About SC BIO
SCBIO is South Carolina’s investor-driven public/private economic development organization focused on building, advancing, and growing the life sciences industry in the state. With an $11.4 billion annual economic impact in the Palmetto State, with more than 400 firms and 15,000 professionals directly involved in the research, development and commercialization of innovative healthcare, medical device, industrial, environmental and agricultural biotech and products that make a difference across the Palmetto State and around the world. Visit us at SCBIO.org.
Sam Patrick posted an articlePrisma Health-Upstate’s Cancer Institute Awarded $8 million NCI grant to expand clinical trials for cancer treatmentsClinical trials are saving lives in South Carolina see more
When he was diagnosed with stage 4 lung cancer in 2011, Jimmy Alexander wasn’t expected to live more than a year.
So doctors enrolled him in a clinical trial of a new chemotherapy cocktail hoping it might make a difference.
Eight years later, the Simpsonville man is still enjoying Clemson football and time with his family, including two daughters, five grandchildren and six great-grandchildren.
And now the program that helped Alexander is being expanded into the Midlands with an $8.2 million grant awarded Friday by the National Cancer Institute’s Community Oncology Program, or NCORP.
“People just don’t realize what clinicals may be able to do,” Alexander said. “They can be a lifesaver.”
Clinical trials are conducted to determine whether a treatment works while offering patients a shot at experimental therapies that aren’t otherwise available through normal channels.
They provide physicians with new weapons in the battle against cancer, said Dr. Larry Gluck, medical director of Prisma Health-Upstate’s Cancer Institute in Greenville, which was awarded the grant.
“Because of our NCI designation and support,” he said, “we can offer hundreds of leading-edge clinical trials that can provide treatments to patients years before approval by the FDA for general use.”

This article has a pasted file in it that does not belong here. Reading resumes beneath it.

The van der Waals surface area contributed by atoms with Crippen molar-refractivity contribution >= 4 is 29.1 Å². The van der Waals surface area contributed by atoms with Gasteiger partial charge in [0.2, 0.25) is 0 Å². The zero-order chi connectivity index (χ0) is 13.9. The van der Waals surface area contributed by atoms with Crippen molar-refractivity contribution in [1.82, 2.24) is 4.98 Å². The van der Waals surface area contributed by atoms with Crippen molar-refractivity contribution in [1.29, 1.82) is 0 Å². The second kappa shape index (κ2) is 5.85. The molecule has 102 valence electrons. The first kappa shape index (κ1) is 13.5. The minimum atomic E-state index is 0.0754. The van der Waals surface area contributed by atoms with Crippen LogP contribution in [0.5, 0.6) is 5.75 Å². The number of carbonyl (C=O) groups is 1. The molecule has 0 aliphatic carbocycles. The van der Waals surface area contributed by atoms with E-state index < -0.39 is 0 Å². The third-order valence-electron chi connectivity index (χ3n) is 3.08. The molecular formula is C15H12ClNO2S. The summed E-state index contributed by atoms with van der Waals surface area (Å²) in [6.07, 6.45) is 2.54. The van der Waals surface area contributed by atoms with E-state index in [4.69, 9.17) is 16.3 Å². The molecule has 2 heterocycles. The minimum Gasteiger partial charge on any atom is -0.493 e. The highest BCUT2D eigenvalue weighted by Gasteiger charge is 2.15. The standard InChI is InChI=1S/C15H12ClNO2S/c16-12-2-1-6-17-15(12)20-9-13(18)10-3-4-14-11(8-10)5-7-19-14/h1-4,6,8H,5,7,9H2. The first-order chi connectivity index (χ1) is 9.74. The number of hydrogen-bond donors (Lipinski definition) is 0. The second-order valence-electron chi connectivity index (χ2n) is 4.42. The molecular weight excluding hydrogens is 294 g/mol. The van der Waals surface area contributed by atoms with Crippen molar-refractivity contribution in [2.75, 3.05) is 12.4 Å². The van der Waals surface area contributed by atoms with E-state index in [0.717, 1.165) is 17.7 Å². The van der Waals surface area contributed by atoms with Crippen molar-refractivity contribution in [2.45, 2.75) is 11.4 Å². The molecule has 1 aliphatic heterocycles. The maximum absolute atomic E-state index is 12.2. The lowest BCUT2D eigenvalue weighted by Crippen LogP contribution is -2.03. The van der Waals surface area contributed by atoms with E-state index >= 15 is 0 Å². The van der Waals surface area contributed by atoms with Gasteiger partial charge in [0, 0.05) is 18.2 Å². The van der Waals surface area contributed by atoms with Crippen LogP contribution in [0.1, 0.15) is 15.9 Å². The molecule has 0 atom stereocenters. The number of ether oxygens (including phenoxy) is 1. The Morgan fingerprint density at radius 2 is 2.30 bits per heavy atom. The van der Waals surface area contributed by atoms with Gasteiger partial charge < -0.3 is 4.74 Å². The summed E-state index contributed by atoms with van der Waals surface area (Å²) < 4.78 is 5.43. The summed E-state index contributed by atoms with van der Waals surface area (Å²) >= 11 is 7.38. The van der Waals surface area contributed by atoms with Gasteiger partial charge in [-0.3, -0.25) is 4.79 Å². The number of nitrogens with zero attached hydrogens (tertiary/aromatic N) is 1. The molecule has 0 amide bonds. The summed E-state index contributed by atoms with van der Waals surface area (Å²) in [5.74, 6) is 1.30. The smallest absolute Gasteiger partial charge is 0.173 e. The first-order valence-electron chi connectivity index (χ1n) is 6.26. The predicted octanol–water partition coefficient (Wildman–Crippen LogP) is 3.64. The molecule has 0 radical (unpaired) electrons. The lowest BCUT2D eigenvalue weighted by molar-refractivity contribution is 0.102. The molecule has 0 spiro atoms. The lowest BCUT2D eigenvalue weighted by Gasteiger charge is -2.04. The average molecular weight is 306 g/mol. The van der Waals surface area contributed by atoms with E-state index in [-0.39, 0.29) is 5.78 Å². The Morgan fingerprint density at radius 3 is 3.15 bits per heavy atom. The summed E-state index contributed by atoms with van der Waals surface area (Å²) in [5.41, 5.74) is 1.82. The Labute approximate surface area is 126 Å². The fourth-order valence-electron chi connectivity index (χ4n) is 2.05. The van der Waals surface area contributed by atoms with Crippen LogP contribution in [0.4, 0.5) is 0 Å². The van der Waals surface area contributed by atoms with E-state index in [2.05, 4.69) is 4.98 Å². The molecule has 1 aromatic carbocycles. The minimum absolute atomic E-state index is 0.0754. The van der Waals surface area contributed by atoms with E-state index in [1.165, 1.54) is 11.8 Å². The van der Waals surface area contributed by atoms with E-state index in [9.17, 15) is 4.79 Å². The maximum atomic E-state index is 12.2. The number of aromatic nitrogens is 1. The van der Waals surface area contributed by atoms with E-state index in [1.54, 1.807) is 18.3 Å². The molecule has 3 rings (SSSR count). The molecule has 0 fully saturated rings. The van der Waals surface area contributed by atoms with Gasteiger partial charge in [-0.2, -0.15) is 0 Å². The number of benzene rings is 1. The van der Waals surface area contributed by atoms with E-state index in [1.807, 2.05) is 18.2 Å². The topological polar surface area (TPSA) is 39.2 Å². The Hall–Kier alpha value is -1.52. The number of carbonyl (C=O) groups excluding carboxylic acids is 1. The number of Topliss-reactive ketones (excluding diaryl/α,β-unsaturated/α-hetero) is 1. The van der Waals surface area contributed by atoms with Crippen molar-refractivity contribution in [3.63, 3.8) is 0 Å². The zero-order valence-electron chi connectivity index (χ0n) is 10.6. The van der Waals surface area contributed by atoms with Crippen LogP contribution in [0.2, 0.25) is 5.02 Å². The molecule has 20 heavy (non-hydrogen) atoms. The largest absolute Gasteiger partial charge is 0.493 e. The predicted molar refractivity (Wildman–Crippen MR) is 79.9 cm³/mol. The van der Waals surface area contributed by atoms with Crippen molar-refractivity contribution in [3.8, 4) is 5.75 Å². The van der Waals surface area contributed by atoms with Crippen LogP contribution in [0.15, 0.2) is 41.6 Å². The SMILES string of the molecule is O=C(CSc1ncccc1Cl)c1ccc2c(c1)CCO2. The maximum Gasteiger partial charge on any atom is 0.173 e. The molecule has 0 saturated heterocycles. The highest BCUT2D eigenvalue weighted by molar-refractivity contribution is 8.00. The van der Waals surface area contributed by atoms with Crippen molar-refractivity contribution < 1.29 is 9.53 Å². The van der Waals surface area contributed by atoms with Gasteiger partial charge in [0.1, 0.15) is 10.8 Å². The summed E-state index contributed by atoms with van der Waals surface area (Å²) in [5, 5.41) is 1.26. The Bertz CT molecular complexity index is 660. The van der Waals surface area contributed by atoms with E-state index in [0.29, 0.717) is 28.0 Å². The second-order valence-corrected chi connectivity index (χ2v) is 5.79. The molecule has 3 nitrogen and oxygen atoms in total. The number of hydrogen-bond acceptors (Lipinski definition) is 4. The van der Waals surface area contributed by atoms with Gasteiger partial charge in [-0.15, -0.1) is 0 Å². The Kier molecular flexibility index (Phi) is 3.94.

More than 300 clinical trials are underway at Prisma’s Cancer Institute at any time and the hospital has been awarded more than $30 million in NCI grants since 1995, according to Prisma, formerly Greenville Health System.
“What we learn from one patient helps that patient – but also many many more,” said Dr. Jeff Giguere, a Prisma oncologist.
“A unique aspect of research via the NCORP grant is that it interrogates every point on the cancer continuum from diagnosis, treatment, supportive care," he said, "as well as proactively evaluates cancer prevention and more effective and efficient ways of delivering cancer care.”
The latest six-year grant will enable trials for lymphoma, leukemia and solid tumors to begin in the Midlands this fall.
“Our goal ... is to continue to serve our Upstate patients with strengthened options here and extend our reach and expertise to the legacy Palmetto Health institutions via Prisma Health,” said Giguere. “We hope to meet an unmet need for our state.”
There was no guarantee when Alexander was enrolled in the trial that he would benefit from the drugs. But the 78-year-old said he would have participated anyway in case it would help others.
“If whatever I am doing helps other people, I was glad to do it,” he said. “But here I am eight years later.”
Alexander said his cancer is stable, thanks to a weekly infusion of a drug called Erbitux, which is provided through the trial.
Fortunately, the retired engineer was able to live to see a great-granddaughter born seven months ago.
“I’m doing pretty good. The only problem I have is old age,” he says with a chuckle. “I’m still around to play with her. It’s a great, great thing.”